Are you guilty of self-love and self-seeking?
In these bulletin articles, we’ve been going through a list of questions and answers contained in the Westminster Larger Catechism, published in the 17th Century. We’ve been looking at God’s law as summarised in the ten commandments. We started by examining the first commandment: ‘You shall have no other gods before me’ (Exodus 20:3). We saw the duties of the first commandment and then began to examine the sins forbidden by the commandment, such as atheism, ignoring God, forgetting God and hating God. But what other sins are forbidden?
Self-love and self-seeking are also forbidden in the first commandment. If God is your God, then you must love him above everything. Including yourself.
Now there is a sense in which we are to love ourselves. The apostle encourages such behaviour in his instructions to husbands to love their wives: ‘Husbands, love your wives, just as Christ loved the church and gave himself up for her to make her holy, cleansing her by the washing with water through the word, and to present her to himself as a radiant church, without stain or wrinkle or any other blemish, but holy and blameless. In this same way, husbands ought to love their wives as their own bodies. He who loves his wife loves himself. After all, no one ever hated his own body, but he feeds and cares for it, just as Christ does the church–for we are members of his body’ (Ephesians 5:25-30).
But Paul also warns Timothy of people who will only be interested in loving themselves: ‘But mark this: There will be terrible times in the last days. People will be lovers of themselves, lovers of money, boastful, proud, abusive, disobedient to their parents, ungrateful, unholy, without love, unforgiving, slanderous, without self-control, brutal, not lovers of the good, treacherous, rash, conceited, lovers of pleasure rather than lovers of God–having a form of godliness but denying its power. Have nothing to do with them’ (2 Timothy 3:1-5). Rather than being selfless, such people are selfish.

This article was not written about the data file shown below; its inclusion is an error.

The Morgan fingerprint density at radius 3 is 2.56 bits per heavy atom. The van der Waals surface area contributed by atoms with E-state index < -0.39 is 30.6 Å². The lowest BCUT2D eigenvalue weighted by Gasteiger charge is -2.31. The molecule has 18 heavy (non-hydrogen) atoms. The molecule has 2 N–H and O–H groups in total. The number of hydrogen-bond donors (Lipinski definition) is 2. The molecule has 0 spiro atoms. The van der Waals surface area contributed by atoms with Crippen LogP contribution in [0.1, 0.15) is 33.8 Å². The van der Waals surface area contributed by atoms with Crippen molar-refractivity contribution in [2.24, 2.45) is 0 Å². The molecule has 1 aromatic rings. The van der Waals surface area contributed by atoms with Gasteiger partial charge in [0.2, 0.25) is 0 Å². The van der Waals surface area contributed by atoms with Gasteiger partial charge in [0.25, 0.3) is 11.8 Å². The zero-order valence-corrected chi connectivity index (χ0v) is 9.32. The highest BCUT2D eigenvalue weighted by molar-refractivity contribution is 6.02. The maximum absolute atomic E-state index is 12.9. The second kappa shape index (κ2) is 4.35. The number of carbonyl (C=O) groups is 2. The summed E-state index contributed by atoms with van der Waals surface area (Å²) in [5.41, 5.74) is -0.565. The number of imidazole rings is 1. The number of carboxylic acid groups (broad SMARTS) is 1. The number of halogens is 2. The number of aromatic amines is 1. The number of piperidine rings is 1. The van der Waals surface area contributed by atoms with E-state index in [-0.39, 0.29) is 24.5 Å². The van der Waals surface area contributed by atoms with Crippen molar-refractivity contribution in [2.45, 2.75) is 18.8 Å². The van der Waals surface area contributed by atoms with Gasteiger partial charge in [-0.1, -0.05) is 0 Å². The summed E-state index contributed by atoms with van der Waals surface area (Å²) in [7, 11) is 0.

Similarly, Paul makes a terrible indictment upon the human race about self-seeking: ‘For everyone looks out for his own interests, not those of Jesus Christ’ (Philippians 2:21). And in his letter the church in Corinth he says: ‘Nobody should seek his own good, but the good of others’ (1 Corinthians 10:24).
Notice what you’re meant to be seeking. The good of others. And according to Paul, Christ in particular!
This means that if you worship God, you must be prepared to lose everything in your love for God. Even your life, which you love, oh so much.
Yet we must admit that we have been lovers of self far more often than we have been lovers of God. Thus we’re all law breakers and deserve God’s wrath
But thankfully in Jesus Christ there is forgiveness for all the times you have loved yourself rather than God. His blood is more than sufficient to cleanse you of all those occasions where you have sought your own interests rather than the interests of God. But you must trust in him to have his forgiveness.
Have you trusted in Christ so you are forgiven for loving yourself rather than God? Joel Radford